Chapter 8: Electromagnetic Waves Revision Notes
- Displacement Current: The current that is generated in the region where the electric field and electric flux are changing over time.
- Need for Displacement Current: The circuital law of Ampere for conduction current during capacitor charging was found to be inconclusive. As a result, Maxwell made changes to Ampere’s circuital law.
- A displacement current is created in space as a result of a change in electric flux at the surface. This reveals that the source of the magnetic field is a changing electric field.
Maxwell’s Electromagnetic Wave Equations
- The basic laws of electricity and magnetism are Maxwell’s equations. These equations describe all electromagnetic interactions in detail.
- Electromagnetic Waves: An electromagnetic wave is a wave emitted by an accelerated or oscillating charge in which the electric field is generated by a varying magnetic field and the magnetic field is generated by a varying electric field.
- As a result, two fields become sources for each other, and the wave propagates in a perpendicular direction to both fields.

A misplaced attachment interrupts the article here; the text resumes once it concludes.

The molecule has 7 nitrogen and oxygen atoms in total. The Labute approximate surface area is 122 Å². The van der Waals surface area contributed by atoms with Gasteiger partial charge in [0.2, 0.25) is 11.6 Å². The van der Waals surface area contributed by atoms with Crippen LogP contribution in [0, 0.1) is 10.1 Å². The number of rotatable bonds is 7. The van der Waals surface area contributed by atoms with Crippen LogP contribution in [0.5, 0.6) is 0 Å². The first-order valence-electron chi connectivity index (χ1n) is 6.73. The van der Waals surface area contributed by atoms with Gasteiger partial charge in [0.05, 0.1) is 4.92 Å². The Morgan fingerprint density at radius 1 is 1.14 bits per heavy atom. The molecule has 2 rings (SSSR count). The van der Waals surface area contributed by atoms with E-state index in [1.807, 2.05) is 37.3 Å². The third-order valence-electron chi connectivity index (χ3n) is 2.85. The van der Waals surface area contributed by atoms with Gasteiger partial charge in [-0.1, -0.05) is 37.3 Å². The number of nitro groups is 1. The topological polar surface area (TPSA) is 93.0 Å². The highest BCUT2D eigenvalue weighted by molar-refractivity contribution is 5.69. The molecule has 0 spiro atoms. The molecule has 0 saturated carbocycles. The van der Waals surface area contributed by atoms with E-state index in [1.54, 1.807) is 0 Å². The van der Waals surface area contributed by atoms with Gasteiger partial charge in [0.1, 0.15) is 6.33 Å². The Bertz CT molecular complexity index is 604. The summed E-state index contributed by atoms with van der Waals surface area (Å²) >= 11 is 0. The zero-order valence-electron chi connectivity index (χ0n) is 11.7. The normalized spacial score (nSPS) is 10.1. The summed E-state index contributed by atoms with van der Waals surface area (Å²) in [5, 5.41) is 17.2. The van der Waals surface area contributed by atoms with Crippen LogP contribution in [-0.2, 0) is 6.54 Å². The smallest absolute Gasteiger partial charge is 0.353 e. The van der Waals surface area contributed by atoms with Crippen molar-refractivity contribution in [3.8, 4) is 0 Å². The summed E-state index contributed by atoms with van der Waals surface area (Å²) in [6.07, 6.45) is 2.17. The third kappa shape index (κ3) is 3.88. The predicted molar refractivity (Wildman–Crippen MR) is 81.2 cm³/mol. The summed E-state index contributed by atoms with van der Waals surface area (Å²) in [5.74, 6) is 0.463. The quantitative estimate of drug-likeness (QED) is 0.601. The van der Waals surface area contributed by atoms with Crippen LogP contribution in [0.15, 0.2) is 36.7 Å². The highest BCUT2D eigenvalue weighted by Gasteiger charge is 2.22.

- Electromagnetic waves are transverse in nature, which means that the electric and magnetic fields are perpendicular to each other and the wave propagation direction. Electric and magnetic fields do not deflect electromagnetic waves.
- Electromagnetic waves have the same phase of E (electric field) and B (magnetic field).
Electromagnetic wave speed
Here, ε0 is the permittivity of free space and μ0 is the permeability of free space (vacuum) and is a physical constant equal to 1.257×10−6H/m(approximately).
The energy in an electromagnetic wave is split evenly between electric and magnetic fields on average.
Linear momentum delivered to the surface is given by,
where U represents the total energy transmitted by electromagnetic waves and c represents the speed of the electromagnetic wave.
- It is a diagram that depicts the electromagnetic spectrum. The electromagnetic spectrum is the systematic sequential distribution of electromagnetic waves in ascending or descending order of frequency or wavelength.
- From -rays to radio waves, the range varies from 10-12 m to 104 m.
- Radio waves: are used in
(i) Radio and television broadcasting.
(ii) In the field of astronomy.
- Microwaves are used in
(i) RADAR communication.
(ii) In molecular and atomic structure analysis.
(iii) For the purpose of cooking.
- Infrared waves are useful for
(i) Determining molecular structure.
(ii) In TV, VCR, and other remote controls
- UV rays are used in
(i) Burglar alarms.
(ii) To eliminate germs from minerals.
- X-rays are used in
(i) Medical diagnosis because they pass through muscles rather than bones.
(ii) detecting faults, cracks, and other defects in metal products.
- γ-rays are used in
(i) Food preservation
(ii) In the field of radiotherapy.]]>